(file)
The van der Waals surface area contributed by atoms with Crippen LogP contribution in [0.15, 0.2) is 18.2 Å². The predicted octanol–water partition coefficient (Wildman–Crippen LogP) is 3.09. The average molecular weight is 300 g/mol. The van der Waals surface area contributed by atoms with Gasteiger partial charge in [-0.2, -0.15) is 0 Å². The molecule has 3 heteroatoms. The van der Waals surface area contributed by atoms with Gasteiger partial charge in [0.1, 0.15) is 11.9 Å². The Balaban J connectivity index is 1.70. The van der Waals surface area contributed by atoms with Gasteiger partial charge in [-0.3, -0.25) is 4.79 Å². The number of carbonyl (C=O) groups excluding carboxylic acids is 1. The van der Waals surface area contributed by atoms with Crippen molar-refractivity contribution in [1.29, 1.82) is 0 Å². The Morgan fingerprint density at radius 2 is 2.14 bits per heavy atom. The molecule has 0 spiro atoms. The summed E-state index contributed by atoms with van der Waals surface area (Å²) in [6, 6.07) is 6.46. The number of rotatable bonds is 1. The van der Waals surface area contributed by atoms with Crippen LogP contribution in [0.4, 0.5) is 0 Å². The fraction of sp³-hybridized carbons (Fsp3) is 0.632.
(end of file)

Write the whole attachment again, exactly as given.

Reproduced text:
The van der Waals surface area contributed by atoms with Crippen LogP contribution in [0.15, 0.2) is 18.2 Å². The predicted octanol–water partition coefficient (Wildman–Crippen LogP) is 3.09. The average molecular weight is 300 g/mol. The van der Waals surface area contributed by atoms with Gasteiger partial charge in [-0.2, -0.15) is 0 Å². The molecule has 3 heteroatoms. The van der Waals surface area contributed by atoms with Gasteiger partial charge in [0.1, 0.15) is 11.9 Å². The Balaban J connectivity index is 1.70. The van der Waals surface area contributed by atoms with Gasteiger partial charge in [-0.3, -0.25) is 4.79 Å². The number of carbonyl (C=O) groups excluding carboxylic acids is 1. The van der Waals surface area contributed by atoms with Crippen molar-refractivity contribution in [1.29, 1.82) is 0 Å². The Morgan fingerprint density at radius 2 is 2.14 bits per heavy atom. The molecule has 0 spiro atoms. The summed E-state index contributed by atoms with van der Waals surface area (Å²) in [6, 6.07) is 6.46. The number of rotatable bonds is 1. The van der Waals surface area contributed by atoms with Crippen LogP contribution in [0.4, 0.5) is 0 Å². The fraction of sp³-hybridized carbons (Fsp3) is 0.632.